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Quebec further pushes back caribou protection strategy

Natasha Kumar By Natasha Kumar Dec22,2023

Québec is once again pushing back the caribou protection strategy

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Minister Benoit Charette was not able to deliver a forest and mountain caribou protection strategy before the end of the year, such as promised.

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The Legault government once again misses its deadline and once again postpones the submission of its strategy to protect the habitat of forest and mountain caribou, this time to mid-January.

The deadlines of Quebec Minister of the Environment, Benoit Charette, are falling one after the other.

After committing to table a strategy before the end of June 2023, under pressure to act by the federal government, he was unable to deliver the document promised before the end of the year, despite six more months to complete the work.

The minister himself announced this umpteenth postponement in an editorial interview given to La Presse and broadcast Wednesday morning. His office confirmed the information to Radio-Canada.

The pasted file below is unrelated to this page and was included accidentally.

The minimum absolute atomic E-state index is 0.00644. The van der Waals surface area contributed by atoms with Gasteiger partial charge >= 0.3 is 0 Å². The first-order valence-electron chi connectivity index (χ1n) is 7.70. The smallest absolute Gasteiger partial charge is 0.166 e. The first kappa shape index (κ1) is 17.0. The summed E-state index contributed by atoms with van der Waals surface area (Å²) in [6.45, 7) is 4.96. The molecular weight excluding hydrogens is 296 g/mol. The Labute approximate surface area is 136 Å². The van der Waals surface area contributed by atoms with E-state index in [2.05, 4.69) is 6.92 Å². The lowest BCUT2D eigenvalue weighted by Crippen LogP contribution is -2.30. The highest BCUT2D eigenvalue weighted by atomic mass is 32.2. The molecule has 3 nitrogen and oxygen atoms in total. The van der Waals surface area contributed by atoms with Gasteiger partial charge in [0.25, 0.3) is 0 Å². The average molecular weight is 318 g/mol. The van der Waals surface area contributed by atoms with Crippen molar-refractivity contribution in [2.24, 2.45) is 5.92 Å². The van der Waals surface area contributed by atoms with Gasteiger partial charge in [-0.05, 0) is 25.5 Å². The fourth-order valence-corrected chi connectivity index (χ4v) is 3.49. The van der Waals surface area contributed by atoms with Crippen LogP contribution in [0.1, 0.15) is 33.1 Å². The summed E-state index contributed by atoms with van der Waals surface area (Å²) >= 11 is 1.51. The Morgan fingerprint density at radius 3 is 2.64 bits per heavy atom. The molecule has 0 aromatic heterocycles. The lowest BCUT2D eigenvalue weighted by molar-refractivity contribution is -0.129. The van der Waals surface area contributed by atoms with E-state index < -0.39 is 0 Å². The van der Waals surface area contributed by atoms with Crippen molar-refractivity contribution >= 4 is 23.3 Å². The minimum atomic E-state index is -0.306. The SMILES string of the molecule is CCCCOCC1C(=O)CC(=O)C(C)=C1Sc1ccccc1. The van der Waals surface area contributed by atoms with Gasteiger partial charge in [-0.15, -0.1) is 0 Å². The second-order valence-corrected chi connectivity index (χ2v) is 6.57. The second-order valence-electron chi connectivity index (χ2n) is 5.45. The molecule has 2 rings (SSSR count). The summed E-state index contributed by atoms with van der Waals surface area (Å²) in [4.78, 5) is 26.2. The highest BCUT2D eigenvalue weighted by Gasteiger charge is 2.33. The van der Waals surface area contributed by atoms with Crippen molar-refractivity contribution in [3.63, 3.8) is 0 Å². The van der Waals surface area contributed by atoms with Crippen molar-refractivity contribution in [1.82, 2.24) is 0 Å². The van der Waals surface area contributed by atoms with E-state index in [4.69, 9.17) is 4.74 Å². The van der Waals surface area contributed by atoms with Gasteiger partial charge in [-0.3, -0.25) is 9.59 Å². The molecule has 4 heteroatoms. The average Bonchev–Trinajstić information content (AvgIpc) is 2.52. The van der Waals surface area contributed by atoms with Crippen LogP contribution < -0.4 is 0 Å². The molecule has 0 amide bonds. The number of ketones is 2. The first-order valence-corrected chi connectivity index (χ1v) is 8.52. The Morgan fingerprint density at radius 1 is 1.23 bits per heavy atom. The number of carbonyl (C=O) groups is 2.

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Woodland caribou habitat is disturbed at more than 70 % in several key areas in the south of the province.

Benoit Charette would have hoped to unveil the strategy at the last council of ministers in 2023, this Wednesday, but ultimately narrowly missed his objective. The document would subsequently have been submitted to First Nations consultation and public consultation.

This summer's exceptional forest fires required new calculations from the Chief Forester. These figures were revealed at the end of November, following which our ministry worked to finalize the strategy. We will present everything to you shortly, Mr. Charette's office indicated in writing at the end of the day Wednesday.

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ELSEWHERE ON INFO: Teachers from the FSE-CSQ and Quebec come up with a proposed regulation

The strategy presented by Mr. Charette would therefore not have been a final version of what will be adopted by the government.

The Coalition Avenir Québec (CAQ) is now five years late on this issue since it took power. Despite reports produced by government experts for more than 20 years, the deer population is declining in the province, falling below 6,000 individuals according to the most recent inventories.

The former minister of the defunct Ministry of Forests, Wildlife and Parks, Pierre Dufour, was first supposed to deliver a renewed strategy in 2019. The latter ultimately postponed everything, preferring to commission a meta-analysis and do a regional consultation tour.